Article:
McDonald's CEO Apologizes After Parenting Comments

After two children were shot, Chris Kempczinski said their parents failed them
By Evann Gastaldo,  Newser Staff
Posted Nov 3, 2021 1:05 AM CDT
Updated Nov 8, 2021 12:42 PM CST
McDonald's CEO Blames Parents of Kids Who Were Killed
McDonald's CEO Chris Kempczinski at McDonald's headquarters on Wednesday, May 5, 2021 in the West Loop of Chicago.   (Jean Marc-Giboux/AP Images for McDonald's)

Update: He's sorry. The CEO of McDonald's is apologizing for comments in which he blamed bad parenting after two children were fatally shot in Chicago. The comments were "wrong—pure and simple," wrote Chris Kempczinski in an email to staff, per the Wall Street Journal. "I am learning from this," he added. "I believe that starts with more listening and learning from more people whose life experiences are different from my own." Our original story from Nov. 2 follows. (Note: the reader opinion poll reflects that original story):

McDonald's CEO Chris Kempczinski made some ill-advised comments about two children who were fatally shot in Chicago earlier this year, and now local activists and McDonald's workers are planning a protest. In an April 19 text message to Chicago Mayor Lori Lightfoot after she visited McDonald's headquarters that day, Kempczinski wrote, "tragic shootings in last week, both at our restaurant yesterday and with Adam Toldeo [sic]. With both, the parents failed those kids which I know is something you can’t say. Even harder to fix." The first incident he was referring to was the April 18 death of Jaslyn Adams, 7, who was shot and killed as she sat in her father's car at a McDonald's drive-through in what is believed to have been a gang-related incident.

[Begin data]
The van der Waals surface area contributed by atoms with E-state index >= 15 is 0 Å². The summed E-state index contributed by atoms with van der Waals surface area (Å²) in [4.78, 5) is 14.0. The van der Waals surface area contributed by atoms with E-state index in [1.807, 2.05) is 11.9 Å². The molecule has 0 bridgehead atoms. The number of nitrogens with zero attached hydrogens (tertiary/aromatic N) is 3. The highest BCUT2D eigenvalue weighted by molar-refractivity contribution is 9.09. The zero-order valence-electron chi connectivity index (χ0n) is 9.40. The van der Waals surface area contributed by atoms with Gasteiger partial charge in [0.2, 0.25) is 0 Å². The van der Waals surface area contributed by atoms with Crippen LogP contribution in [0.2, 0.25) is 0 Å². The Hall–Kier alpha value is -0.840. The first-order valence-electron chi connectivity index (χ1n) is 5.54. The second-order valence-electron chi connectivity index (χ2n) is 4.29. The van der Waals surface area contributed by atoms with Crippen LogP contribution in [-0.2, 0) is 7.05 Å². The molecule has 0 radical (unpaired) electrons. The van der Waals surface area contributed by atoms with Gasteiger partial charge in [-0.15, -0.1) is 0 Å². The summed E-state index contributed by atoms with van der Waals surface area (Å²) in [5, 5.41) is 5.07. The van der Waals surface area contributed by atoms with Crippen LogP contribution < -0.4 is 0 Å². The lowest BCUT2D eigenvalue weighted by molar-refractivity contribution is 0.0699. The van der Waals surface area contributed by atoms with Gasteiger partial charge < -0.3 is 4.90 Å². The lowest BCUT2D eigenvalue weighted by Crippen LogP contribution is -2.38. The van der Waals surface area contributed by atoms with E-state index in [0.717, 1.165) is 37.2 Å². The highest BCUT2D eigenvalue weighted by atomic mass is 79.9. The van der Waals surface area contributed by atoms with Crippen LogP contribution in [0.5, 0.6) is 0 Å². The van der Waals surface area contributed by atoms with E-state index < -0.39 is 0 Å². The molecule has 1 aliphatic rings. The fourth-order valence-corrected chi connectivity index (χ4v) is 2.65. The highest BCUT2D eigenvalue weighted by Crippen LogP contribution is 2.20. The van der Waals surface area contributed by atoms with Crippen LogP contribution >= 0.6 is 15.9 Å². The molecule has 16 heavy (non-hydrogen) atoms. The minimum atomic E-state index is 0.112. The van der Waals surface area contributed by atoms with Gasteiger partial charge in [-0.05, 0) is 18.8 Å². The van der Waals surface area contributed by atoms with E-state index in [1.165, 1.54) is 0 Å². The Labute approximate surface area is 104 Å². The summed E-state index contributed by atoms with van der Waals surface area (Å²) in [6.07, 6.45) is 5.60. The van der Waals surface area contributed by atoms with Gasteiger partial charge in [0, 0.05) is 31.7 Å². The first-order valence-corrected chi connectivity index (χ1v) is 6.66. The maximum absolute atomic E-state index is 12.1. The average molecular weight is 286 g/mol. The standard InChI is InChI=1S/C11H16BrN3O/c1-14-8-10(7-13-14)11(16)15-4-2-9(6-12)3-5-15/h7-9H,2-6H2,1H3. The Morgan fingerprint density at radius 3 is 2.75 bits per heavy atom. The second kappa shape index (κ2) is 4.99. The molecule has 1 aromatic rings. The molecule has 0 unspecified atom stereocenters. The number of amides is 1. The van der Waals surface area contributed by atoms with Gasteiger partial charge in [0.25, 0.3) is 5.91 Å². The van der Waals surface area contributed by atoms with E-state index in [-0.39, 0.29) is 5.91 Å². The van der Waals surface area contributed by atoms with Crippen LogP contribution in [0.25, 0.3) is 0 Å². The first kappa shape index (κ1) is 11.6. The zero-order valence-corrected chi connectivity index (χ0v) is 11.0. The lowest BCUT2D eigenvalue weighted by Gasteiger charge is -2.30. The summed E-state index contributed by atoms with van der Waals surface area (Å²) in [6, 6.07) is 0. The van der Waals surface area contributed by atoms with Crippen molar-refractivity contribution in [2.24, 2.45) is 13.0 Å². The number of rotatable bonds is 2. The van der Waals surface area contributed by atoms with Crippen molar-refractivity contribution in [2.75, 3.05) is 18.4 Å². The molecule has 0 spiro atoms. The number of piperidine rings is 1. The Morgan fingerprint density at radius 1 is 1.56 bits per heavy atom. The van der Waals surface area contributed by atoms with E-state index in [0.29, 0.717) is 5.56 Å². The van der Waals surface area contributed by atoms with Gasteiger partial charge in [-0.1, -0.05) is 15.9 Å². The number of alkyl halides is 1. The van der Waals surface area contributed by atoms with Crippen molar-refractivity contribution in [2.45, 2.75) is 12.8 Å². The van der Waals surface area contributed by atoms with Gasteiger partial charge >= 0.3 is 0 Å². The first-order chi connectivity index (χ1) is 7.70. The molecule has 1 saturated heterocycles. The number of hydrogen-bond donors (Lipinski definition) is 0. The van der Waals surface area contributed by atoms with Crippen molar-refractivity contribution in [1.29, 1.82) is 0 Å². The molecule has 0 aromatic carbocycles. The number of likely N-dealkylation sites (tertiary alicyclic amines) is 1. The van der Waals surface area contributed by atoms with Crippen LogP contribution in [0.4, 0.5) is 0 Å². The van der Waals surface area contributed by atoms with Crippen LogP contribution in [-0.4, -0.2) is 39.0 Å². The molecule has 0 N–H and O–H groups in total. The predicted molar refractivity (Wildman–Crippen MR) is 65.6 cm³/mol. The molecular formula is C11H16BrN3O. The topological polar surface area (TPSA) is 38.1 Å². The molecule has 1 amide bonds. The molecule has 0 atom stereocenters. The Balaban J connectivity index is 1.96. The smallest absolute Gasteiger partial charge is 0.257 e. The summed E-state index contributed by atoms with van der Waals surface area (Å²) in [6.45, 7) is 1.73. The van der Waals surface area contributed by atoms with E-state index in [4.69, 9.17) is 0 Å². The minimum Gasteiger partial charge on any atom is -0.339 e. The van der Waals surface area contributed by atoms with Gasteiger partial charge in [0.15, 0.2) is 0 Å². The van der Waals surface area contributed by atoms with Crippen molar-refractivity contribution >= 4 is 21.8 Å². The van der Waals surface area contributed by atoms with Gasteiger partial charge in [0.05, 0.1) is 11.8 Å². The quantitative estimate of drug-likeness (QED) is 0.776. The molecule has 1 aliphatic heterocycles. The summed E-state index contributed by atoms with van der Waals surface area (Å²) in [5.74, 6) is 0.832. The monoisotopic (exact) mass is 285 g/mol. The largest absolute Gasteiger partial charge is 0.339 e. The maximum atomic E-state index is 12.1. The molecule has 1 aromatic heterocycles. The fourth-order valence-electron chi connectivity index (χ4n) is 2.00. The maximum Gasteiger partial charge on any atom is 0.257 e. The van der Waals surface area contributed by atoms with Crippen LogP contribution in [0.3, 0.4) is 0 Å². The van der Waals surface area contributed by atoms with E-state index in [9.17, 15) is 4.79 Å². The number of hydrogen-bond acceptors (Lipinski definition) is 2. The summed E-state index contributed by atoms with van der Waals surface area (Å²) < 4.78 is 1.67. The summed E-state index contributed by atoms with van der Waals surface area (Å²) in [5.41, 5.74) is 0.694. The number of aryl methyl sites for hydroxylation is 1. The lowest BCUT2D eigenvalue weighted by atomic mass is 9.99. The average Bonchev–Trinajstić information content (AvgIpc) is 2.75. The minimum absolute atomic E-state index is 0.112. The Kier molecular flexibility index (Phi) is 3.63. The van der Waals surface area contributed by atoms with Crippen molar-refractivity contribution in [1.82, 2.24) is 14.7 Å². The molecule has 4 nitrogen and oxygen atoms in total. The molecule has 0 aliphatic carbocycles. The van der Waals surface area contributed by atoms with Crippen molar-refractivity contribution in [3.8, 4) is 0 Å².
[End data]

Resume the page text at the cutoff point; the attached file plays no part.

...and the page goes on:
The second was the death of Adam Toledo, the 13-year-old killed by police during a late-night foot chase in March. The text exchange with Lightfoot was uncovered by an activist who filed a Freedom of Information Act request with the city of Chicago, WBEZ reports. Lightfoot did not push back in her response, simply offering offer support to workers at the restaurant where Adams was killed, the Chicago Tribune reports. Critics of Kempczinski's take pointed out he has no idea what struggling parents, sometimes single moms, go through to raise their kids, and is unfairly blaming them for street violence. This is particularly upsetting coming from the CEO of McDonald's, one worker says, because the fast food giant doesn't treat employees well: "Oftentimes we have to work two jobs because the wages are so low; we’re forced to sometimes leave our kids at home alone to go to work," she says.

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She's among the workers and activists planning to protest at McDonald's headquarters Wednesday. In an open letter they're planning to send him the same day, his comments are decried as racist—and "unacceptable coming from anyone, let alone the CEO of McDonald’s, a company that spends big to market to communities of color and purports to stand with Black lives.” Says the president of the Little Village Community Council, "If he really feels that it’s the mothers’ fault, of them being the culprits of their kids’ deaths, then he should fund our communities with all the profits that he takes." The organizers are calling on Kempczinski to come up with a plan to address systemic racism at his company. In a statement, Kempczinski apologized and promised he had learned a lesson. Lightfoot's rep also issued a statement criticizing Kempczinski's "victim shaming." (More McDonald's stories.)

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